Content Knowledge and Pedagogical Content Knowledge


  • Working with ZPD
  • Account for individual differences
  • Adjusting scaffolds to the child
  • Adjusting scaffolds to the subject
  • Using scaffolds to guide students work in classroom
  • Capitalizing on student’s developmental interests


  • No use to step over child’s natural evolutionary steps
  • Supporting social and emotional development
  • Supporting identity development
  • Cultural contexts and development
  • Learning diverse cultural contexts
  • School as a cultural context


  • Formative assessment – learn from students and adjust teaching
  • Summative assessment – evaluate goals at the end of a teaching
  • Learning progression
  • Prior knowledge assessments
  • K.W.L.
    • What you Know
    • What the Want to understand
    • Later, what you have learned
  • Rubrics
  • Feedback
  • Assessing for transfer
  • Student self assessment
  • Formal and informal assessment
  • Equity concerns
  • Grades and motivation
  • High and low stakes assessment
  • Looking inside the Black Box

Diversity and Funds of Knowledge

  • Capitalize on school and community resources
  • The culture of power
    • “My kids know how to be Black. You all teach him how to be successful in the White mans’ s world”, Delpit, L., 1995
  • We are currently preparing students for jobs that don’t yet exist, using technologies that haven’t been invented, in order to solve problems we don’t even know are problems yet.” Riley, 2014

Professional Development

  • How to teach teachers teach in a new way

Intro to Teaching – Week 10 – Class Notes

Very good last class – able to wrap up with solid discussions about the greater challenges of education and teaching.

Funds of Knowledge vs. Prior Knowledge

  • Funds is about a community’s practice – not only culture but way of doing things
  • How do use these practices within the classroom the help for learner
  • Prior knowledge is typically something specific the student learned before

Cohen – Ms. Oublier

  • Teacher training and professional development
  • PCK and CK
    • “She thought that her revolution was over. Her teaching had changed definitively. She had arrived at the other shore.” p. 325
    • “Lacking deep knowledge, Mrs. O was simply unaware of much mathematical content and many ramifications off the material she taught…. Because her grip on mathematics was so modest.” p. 322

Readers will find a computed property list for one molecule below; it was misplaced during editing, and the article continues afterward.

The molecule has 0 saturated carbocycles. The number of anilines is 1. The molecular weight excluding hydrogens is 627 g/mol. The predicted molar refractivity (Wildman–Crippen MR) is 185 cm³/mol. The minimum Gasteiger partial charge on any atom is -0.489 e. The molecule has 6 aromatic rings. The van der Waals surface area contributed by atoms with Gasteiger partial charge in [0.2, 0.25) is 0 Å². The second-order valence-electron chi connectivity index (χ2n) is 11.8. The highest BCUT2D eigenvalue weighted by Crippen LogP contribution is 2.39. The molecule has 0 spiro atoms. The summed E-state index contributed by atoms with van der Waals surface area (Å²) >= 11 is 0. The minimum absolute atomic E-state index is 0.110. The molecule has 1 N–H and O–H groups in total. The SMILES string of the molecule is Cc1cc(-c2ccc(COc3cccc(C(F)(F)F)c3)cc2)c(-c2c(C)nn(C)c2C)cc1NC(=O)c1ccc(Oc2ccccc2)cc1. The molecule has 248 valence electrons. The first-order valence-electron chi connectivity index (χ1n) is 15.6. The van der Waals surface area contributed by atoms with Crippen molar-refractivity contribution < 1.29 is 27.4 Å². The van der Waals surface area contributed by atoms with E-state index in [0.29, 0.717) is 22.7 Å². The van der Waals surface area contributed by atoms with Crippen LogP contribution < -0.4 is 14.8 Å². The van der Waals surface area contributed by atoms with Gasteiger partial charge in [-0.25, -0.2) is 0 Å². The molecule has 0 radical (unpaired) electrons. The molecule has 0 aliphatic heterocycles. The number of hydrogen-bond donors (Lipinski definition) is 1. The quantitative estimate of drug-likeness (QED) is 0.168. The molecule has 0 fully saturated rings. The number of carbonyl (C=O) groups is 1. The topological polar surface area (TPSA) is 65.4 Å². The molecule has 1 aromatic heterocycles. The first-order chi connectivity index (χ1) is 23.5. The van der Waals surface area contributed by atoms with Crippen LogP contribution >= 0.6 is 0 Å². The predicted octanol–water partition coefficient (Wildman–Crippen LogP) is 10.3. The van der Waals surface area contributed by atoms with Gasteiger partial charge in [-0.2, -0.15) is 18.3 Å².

• “Hence teachers are the most important agents of instructional policy (Cohen, 1988; Lipsky, 1980), but the state’s new policy also asserts that teachers are the problem. It is, after all, their knowledge and skills that are deficient.” p. 326
    • “Teachers also would have to learn a new practice of mathematics teaching, while learning the new mathematics and unlearning the old.” p. 327

San Francisco Teacher Residency

  • Just like medical students
  • Expose future teachers to practice

 Week 1 reboot

  • Look at the video again and see how much we have learned.

Video Notes:

  • Sitting in groups
  • Sets out clear mechanics of the class
  • Peer-to-peer teaching
  • Visualization of process – modeling by the teacher
  • Student centered teaching
  • Generate own data for better engagement and ownership of information
  • Prior knowledge
  • Transfer
  • Modeling by the student on the board
  • Asks questions from the students, doesn’t give out answers straight away
  • Facilitation of the process

Post video notes:

  • Clearly there was instructional planning
  • PCK & CK were there
  • Development – teacher was aware of where the students were and where he wants them to be at
  • Assessment – peer review
  • Classroom management – not much – students were already well behaved

Room for improvement